Gangster’s Paradise: GD Boss Larry Hoover Looking For Help From Federal Judge In Seeing Free World Again

April 15, 2020 — Legendary Chicago gang leader Larry Hoover is hoping the First Step Act, championed by Windy City rap god Kanye West and signed into law by President Donald Trump more a year ago, opens up the prison gates for him. A pair of his top lieutenants were set free in recent months due to the act of legislation allowing inmates to seek sentence reductions.

The 69-year old Hoover is the boss of the Gangster Disciples, one of the biggest organized crime groups in America. He’s been behind bars for almost five decades and currently resides in the Federal Supermax facility in Florence, Colorado, a prison reserved for the nation’s most high-profile and dangerous felons. Lawyers for Hoover filed motions in U.S. District Court in Illinois for consideration regarding a sentence reduction under the First Step Act. Hoover isn’t scheduled for release until April 2064.

Back in November, former GD “junior boss” Johnny (Crusher) Jackson was released from federal custody when U.S. District Court Judge Harry Leinenberger lifted his life sentence. Former Southside Chicago GD shot-caller William (Too Short) Edwards got out of his 100-year term late last summer courtesy of a Leinenberger ruling.

Both Jackson, 47, and Edwards, 48, went down with Hoover in 1995’s Operation Headache bust, where the feds nailed Hoover for running GD street activity through the two eager upstarts and his second-in-charge Greg (Shorty G) Shell. Hoover was doing a life sentence for the 1973 slaying of William (Pookie) Young and had publicly re-branded himself a community activist in order to get placed in a low-security prison unit.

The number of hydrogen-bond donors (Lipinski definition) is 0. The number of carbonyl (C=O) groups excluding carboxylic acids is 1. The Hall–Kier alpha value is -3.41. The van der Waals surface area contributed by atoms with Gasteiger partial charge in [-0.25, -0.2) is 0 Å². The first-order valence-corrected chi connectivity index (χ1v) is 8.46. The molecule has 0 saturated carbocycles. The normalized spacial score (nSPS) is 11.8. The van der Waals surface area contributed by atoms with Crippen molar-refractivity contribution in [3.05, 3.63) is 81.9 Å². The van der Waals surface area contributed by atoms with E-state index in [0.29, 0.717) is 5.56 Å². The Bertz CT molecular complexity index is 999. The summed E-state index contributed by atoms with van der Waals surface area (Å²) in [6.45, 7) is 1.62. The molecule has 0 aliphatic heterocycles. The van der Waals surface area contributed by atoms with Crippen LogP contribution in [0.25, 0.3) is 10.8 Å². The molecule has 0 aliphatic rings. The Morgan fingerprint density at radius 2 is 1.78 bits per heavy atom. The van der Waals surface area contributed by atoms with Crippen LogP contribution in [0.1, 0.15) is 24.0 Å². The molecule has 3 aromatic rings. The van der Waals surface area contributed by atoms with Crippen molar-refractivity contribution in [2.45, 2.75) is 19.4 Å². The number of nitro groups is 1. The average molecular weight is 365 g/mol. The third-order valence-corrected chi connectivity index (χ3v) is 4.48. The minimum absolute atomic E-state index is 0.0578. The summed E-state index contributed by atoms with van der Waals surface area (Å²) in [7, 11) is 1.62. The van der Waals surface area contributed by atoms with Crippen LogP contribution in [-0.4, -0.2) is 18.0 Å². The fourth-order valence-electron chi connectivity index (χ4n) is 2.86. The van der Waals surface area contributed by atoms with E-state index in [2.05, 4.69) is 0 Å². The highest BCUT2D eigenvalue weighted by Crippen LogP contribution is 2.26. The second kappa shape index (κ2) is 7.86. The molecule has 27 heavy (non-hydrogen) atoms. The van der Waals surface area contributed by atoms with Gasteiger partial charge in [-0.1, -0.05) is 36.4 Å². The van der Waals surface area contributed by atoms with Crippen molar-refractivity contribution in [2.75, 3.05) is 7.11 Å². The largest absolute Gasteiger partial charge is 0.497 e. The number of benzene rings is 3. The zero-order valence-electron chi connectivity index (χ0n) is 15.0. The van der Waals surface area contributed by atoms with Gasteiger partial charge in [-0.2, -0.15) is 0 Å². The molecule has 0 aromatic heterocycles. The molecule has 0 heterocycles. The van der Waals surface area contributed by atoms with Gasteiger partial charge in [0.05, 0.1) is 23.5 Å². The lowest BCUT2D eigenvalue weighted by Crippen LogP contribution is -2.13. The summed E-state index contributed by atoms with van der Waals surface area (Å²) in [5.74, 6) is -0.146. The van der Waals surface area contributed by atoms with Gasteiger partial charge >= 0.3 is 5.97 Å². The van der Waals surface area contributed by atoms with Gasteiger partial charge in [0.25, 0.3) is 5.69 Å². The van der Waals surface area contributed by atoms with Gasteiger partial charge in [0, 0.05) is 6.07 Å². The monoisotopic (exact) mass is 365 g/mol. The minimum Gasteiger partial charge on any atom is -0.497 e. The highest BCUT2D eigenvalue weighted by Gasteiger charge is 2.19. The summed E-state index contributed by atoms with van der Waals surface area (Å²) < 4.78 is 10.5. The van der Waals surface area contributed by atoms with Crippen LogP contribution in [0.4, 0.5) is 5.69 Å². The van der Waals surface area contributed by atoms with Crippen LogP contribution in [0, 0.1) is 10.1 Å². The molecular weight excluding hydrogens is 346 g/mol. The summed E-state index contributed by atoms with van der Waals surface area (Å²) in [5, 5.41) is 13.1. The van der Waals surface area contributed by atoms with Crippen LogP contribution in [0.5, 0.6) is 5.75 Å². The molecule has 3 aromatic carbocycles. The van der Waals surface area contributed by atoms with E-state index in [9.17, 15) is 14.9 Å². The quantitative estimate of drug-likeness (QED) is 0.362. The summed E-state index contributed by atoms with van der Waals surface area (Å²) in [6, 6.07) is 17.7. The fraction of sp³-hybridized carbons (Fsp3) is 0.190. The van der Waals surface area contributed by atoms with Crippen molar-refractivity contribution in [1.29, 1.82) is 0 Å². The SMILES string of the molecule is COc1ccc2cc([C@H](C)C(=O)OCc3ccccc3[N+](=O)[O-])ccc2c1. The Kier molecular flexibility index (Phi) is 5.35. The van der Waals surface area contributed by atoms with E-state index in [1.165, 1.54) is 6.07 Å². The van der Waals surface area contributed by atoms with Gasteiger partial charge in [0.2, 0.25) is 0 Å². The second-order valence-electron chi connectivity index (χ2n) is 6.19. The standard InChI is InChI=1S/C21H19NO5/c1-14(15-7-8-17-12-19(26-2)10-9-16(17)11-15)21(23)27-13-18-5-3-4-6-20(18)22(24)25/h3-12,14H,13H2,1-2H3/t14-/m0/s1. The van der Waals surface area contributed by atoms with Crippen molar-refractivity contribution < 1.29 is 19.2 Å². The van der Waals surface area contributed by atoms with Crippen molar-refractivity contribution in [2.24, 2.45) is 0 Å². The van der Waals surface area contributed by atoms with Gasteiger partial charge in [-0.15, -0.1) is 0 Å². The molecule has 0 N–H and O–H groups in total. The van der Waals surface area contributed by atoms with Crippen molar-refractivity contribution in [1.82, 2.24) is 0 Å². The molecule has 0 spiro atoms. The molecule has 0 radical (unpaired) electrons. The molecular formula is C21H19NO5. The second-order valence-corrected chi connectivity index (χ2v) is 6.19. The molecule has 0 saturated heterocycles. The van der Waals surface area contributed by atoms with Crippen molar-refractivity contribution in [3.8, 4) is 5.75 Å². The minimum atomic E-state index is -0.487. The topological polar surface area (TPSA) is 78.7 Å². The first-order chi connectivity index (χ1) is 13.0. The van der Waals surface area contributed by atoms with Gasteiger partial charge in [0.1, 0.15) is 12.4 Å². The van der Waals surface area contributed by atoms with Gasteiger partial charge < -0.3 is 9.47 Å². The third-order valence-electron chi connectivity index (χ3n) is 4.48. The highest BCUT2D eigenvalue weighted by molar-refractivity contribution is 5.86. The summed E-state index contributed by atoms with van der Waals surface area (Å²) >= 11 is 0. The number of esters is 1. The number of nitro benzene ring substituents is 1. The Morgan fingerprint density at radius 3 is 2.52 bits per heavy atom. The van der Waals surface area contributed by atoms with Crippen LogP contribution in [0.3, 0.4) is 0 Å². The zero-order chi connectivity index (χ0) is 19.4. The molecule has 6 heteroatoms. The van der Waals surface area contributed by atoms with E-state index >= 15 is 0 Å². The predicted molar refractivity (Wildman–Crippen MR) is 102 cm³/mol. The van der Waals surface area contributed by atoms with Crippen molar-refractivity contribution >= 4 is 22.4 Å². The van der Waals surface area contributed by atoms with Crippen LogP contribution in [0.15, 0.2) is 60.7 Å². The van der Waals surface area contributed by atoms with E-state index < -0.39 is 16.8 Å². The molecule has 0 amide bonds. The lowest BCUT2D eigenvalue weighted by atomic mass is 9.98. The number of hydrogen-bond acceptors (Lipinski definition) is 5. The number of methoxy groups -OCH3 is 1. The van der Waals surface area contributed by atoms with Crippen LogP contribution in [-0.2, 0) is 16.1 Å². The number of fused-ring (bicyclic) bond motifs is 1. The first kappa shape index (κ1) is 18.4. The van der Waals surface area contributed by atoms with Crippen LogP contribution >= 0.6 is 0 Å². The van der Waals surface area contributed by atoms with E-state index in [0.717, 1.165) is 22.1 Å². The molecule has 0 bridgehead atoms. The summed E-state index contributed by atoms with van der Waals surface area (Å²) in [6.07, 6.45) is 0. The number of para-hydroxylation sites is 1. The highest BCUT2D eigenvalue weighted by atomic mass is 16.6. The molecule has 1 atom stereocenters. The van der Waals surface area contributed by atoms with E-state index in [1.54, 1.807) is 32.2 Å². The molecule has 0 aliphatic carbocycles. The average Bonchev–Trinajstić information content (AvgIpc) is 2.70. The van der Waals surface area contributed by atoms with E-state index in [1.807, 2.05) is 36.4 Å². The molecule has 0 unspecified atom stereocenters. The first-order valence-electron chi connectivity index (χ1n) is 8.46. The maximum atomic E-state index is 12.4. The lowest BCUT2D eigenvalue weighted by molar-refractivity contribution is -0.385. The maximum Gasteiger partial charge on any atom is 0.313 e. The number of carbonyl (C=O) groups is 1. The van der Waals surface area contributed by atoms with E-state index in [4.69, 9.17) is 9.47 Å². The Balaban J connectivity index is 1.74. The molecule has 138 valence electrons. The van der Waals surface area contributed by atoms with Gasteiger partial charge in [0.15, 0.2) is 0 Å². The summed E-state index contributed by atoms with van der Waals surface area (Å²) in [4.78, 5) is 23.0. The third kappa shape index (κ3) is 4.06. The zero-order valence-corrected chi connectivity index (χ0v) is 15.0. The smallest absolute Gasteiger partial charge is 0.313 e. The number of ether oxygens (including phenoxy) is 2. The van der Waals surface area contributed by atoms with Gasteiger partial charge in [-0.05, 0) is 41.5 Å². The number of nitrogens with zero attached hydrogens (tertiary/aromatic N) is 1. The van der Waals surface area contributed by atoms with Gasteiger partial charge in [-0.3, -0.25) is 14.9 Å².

Shell, Jackson and Edwards visited Hoover frequently in the Vienna Correctional Institute in Vienna, Illinois, where the FBI succeeded in recording their conversations related to GD business in the visiting room by outfitting visitor badges with tiny hidden microphones. Edwards discovered his visitor’s badge was wired for sound on a trip to the bathroom in 1993 on a visit with Hoover. They were all convicted in 1997.

According to the Operation Headache indictment, Hoover’s orders would relay from Shell to Edwards and then from Edwards to Jackson on the ground at the old Robert Taylor Homes projects. Edwards controlled giant portions of Southside drug-dealing turf and Jackson was tasked with overseeing the teenage street dealers out of the Taylor projects day-to-day. Hoover had them installing a “one day” policy at that time, telling GDs and independent pushers in the area they were required to pay one day a week’s worth of drug sales to Hoover on the inside for protection.

The 62-year old Shell is seeking a release under the First Step Act as well. If Hoover gets sprung via the act, he’ll still have to seek an additional sentence reduction from the state court for his conviction in the Pookie Young murder case.

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